Note: In 1990, White Sox owner Jerry Reinsdorf tried to get Mr. Minoso an at-bat in the final season of Comiskey Park but baseball commissioner Fay Vincent did not think it was “in the best interests of baseball.”
As this was his, truly, final at-bat. Mr. Minoso was returned to the Hall of Fame ballot in 1986. And although his statistics had not changed, he reputation earned him slightly more popularity, finding himself on more than 20% of the ballots on two occasions. However, the Hall of Fame requires players to earn 75% of the vote to be placed among the pantheon of greats. After 1999, he was dropped from the writers’ ballott and his case for enshrinment was handed to a Veterans Committee.
In the most recent election by the committe, Mr. Minoso failed to earn induction, finding himself one vote shy of the nine needed to carry him into the Hall. It is unlikely that he will ever get in. (Although the Hall of Fame has an unusual, and disconcerting history, of admitting candidates after they have died and are unable to enjoy the accolades. The most recent example is Cubs’ third baseman Ron Santo.)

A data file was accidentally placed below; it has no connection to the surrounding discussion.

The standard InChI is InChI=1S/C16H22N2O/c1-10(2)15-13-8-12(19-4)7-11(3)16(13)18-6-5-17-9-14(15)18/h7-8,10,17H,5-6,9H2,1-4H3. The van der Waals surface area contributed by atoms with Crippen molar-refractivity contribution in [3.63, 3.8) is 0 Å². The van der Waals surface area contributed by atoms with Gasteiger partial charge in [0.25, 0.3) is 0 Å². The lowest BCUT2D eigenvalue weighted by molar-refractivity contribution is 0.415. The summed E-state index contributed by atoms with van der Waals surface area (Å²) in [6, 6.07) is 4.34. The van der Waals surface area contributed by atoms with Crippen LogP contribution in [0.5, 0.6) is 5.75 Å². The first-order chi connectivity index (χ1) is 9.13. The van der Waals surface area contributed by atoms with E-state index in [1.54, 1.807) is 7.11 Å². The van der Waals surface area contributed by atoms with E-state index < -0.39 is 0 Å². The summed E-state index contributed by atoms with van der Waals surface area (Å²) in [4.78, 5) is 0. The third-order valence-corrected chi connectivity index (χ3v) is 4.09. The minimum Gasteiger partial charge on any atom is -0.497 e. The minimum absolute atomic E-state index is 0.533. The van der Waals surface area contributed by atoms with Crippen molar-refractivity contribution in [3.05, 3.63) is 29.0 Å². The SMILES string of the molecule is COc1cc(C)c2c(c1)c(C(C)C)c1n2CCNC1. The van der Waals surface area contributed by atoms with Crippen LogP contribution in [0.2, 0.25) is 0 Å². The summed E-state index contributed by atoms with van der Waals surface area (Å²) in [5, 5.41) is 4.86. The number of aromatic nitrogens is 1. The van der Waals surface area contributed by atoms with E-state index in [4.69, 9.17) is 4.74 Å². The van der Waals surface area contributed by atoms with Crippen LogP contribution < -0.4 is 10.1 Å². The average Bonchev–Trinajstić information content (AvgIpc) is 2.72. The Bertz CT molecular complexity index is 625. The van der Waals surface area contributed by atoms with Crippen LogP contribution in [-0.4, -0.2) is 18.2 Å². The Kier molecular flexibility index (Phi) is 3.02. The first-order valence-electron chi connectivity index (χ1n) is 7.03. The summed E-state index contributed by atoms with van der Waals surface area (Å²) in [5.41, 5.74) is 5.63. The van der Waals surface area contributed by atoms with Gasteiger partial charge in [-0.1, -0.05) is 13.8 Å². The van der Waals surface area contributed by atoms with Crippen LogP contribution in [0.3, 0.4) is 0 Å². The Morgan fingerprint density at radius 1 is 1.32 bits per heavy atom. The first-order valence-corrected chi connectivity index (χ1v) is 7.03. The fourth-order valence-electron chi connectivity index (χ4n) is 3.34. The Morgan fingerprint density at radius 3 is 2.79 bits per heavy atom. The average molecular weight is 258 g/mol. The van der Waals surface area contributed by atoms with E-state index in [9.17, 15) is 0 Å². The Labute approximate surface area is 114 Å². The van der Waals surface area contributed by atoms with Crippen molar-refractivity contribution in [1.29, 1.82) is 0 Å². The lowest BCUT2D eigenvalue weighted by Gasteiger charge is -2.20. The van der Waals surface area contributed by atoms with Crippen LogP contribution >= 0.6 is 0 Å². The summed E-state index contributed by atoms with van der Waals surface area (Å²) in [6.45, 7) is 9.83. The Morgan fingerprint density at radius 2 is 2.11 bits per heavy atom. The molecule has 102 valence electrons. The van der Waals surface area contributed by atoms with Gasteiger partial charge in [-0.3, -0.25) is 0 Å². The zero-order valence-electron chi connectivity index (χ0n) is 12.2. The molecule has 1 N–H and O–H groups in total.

But the White Sox never doubted Mr. Minoso’s greatness. They retired his jersey number, 9, in 1983 and unveiled a statue in his honor outside of U.S. Cellular Field on September 2004. Working as a White Sox coach, Mr. Minoso was, by now, a franchise legend. Similar in personality to his north side counterpart, Ernie “Mr. Cub” Banks, Mr. Minoso was often called “Mr. White Sox.” An amabassador for the sport, he was considered a mentor by even current players. White Sox shortstop Alexei Ramirez, also from Cuba, felt that Mr. Minoso was “like a father.”